The Health Secretary puts it in his own more technical way: "We've put a lot of money in, but that hasn't led to a lot of happy bunnies" Even with today's spending slowdown, this Report confirms that the tax burden is now set to reach a record high.

This is at a time when all our global competitors are trying to reduce their taxes.

Why didn't he tell us that this is a tax raising Pre Budget Report? I see that by 2010 there will be a 1.4 billion rise in taxes that he has just announced there at that despatch box.

Or the private equity loopholes he's closing were opened by the man sitting next to him.

Mr Speaker, This Pre-Budget Report should have prepared our country for the new economic revolution.

Instead we got over-spun claims, desperate stunts and fake figures.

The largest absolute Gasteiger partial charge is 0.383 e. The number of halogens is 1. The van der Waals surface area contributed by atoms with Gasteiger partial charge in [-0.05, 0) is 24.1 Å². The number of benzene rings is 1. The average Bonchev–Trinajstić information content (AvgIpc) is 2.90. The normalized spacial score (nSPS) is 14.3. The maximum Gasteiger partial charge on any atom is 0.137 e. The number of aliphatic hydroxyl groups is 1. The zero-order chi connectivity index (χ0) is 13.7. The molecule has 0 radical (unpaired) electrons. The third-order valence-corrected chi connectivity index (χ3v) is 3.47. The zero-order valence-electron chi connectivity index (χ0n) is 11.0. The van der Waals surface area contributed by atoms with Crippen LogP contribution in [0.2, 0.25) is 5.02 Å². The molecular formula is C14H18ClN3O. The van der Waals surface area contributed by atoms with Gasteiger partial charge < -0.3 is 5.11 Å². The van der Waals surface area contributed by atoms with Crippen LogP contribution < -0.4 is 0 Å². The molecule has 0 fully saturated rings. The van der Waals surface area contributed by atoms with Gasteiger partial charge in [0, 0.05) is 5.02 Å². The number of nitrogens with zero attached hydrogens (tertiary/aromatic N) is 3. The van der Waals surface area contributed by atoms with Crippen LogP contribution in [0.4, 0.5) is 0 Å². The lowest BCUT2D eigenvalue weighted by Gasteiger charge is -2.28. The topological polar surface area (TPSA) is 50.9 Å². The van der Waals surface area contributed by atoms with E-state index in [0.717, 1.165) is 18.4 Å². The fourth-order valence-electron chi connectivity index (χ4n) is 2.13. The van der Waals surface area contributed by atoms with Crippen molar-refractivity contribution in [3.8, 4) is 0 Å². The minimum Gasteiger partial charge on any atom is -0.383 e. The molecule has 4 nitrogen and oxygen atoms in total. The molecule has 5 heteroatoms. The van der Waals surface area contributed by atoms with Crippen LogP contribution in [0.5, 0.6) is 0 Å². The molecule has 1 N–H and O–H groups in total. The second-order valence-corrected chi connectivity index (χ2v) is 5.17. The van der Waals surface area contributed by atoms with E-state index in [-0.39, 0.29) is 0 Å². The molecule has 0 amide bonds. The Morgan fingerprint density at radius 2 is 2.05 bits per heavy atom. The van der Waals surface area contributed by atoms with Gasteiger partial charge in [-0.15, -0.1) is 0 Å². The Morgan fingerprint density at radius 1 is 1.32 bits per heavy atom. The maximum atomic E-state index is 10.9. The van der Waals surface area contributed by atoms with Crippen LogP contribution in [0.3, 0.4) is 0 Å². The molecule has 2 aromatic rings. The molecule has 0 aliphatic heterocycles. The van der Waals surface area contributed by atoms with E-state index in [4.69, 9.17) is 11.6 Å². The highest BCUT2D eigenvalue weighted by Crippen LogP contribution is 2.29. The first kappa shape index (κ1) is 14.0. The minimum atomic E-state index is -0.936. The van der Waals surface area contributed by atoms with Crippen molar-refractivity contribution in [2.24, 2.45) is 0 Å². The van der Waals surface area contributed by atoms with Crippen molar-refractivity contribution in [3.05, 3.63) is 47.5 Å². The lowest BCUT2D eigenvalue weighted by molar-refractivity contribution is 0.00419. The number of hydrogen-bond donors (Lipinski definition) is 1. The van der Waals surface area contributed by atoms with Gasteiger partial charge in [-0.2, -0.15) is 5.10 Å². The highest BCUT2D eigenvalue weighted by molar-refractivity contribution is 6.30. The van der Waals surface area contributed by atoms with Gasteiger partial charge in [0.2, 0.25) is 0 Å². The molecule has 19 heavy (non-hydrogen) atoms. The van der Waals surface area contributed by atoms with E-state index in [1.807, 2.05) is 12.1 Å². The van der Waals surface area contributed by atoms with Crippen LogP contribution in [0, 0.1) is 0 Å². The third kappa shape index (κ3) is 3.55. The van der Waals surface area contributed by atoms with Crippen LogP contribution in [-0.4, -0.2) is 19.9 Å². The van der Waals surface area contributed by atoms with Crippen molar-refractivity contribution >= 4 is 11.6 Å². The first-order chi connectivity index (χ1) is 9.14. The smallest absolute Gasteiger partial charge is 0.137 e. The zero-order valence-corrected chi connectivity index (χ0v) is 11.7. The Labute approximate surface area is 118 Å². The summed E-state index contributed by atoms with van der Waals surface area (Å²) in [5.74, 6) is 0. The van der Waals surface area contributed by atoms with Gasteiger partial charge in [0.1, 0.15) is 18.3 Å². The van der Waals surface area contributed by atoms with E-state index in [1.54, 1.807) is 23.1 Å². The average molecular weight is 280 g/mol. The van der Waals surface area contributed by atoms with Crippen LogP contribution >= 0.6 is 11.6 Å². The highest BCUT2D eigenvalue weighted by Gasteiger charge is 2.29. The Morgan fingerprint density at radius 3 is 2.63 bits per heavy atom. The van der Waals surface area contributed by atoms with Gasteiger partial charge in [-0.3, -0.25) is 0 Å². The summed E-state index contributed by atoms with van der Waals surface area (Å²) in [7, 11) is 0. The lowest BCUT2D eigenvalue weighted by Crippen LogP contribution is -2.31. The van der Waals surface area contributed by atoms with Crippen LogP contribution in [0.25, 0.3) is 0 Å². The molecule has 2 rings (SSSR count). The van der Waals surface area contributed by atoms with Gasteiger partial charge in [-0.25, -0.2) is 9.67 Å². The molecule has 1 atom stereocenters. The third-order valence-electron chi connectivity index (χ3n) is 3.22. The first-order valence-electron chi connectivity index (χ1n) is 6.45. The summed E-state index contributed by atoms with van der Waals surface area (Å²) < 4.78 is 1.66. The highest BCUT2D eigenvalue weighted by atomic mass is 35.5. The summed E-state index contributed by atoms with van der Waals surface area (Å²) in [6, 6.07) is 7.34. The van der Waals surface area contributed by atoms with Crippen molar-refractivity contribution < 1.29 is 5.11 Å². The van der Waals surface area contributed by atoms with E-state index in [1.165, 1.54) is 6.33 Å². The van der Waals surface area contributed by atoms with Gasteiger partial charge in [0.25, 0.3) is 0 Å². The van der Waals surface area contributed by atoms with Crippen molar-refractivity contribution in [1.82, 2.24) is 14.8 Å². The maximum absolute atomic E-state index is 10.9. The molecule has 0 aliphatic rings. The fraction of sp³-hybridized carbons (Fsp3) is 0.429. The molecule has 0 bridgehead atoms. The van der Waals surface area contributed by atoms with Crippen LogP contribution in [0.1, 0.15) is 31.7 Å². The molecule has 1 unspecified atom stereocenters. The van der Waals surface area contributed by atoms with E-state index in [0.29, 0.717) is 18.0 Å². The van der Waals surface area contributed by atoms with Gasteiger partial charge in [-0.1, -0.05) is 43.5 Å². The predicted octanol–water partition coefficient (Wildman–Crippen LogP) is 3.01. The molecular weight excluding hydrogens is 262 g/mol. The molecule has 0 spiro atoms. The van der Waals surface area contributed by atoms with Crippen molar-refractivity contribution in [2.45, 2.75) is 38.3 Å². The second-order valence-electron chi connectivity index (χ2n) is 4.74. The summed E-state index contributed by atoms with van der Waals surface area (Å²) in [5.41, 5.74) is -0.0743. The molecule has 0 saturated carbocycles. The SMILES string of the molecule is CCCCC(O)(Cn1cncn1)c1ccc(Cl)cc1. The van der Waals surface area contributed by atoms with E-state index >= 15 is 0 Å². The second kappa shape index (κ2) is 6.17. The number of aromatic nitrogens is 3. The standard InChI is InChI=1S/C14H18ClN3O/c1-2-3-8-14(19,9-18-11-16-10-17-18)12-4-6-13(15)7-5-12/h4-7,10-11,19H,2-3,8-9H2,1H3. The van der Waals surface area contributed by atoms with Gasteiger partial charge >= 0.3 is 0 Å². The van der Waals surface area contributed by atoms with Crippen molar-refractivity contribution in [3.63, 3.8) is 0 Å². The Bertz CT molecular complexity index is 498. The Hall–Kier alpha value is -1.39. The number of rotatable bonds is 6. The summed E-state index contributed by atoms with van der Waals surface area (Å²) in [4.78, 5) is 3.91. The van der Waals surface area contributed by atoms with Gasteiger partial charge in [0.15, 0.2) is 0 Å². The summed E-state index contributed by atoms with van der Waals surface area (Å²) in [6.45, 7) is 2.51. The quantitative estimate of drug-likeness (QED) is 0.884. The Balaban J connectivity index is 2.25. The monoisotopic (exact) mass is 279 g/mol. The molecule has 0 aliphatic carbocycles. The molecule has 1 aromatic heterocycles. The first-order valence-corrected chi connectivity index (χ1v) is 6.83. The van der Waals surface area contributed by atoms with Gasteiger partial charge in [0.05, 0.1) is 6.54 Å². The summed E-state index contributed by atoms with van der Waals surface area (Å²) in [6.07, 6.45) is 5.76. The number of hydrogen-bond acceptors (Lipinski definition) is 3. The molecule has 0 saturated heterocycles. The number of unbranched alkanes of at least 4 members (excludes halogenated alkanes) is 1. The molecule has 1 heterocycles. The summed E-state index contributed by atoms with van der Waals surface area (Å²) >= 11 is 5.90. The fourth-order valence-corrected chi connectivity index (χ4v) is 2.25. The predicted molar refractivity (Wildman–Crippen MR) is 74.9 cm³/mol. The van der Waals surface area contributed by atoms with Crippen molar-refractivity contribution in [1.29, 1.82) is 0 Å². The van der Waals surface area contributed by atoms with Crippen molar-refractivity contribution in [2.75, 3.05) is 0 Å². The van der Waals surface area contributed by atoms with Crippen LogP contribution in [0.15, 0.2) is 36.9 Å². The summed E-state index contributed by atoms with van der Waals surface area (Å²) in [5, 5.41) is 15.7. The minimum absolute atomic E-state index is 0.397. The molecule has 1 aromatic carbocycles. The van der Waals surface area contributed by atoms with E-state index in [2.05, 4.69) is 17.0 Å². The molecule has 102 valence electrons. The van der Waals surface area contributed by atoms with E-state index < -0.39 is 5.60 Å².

Fake figures from a government that has given us fake photos, fake troop withdrawals, fake hospital openings all led by a Prime Minister who is increasingly seen as a fake.

When the Chancellor gets up, why doesn't he spare us the Brownite nonsense - save it for the election campaign.

Instead, give us these straight answers to these straight questions: Can he confirm that the Prime Minister got the growth and borrowing forecasts wrong? Can he confirm that the growth rate of health and education spending will be cut by almost half?

Can he confirm that this Report raises taxes overall? And can he confirm, just out of curiosity, that he had no plans in this PBR to reform inheritance tax until we made our announcement and he looked at his polls? We know the Prime Minister can't give straight answers to straight questions.

Let's see if his Chancellor can do any better.

Let's see if he can begin to restore trust in this weak and cynical Government.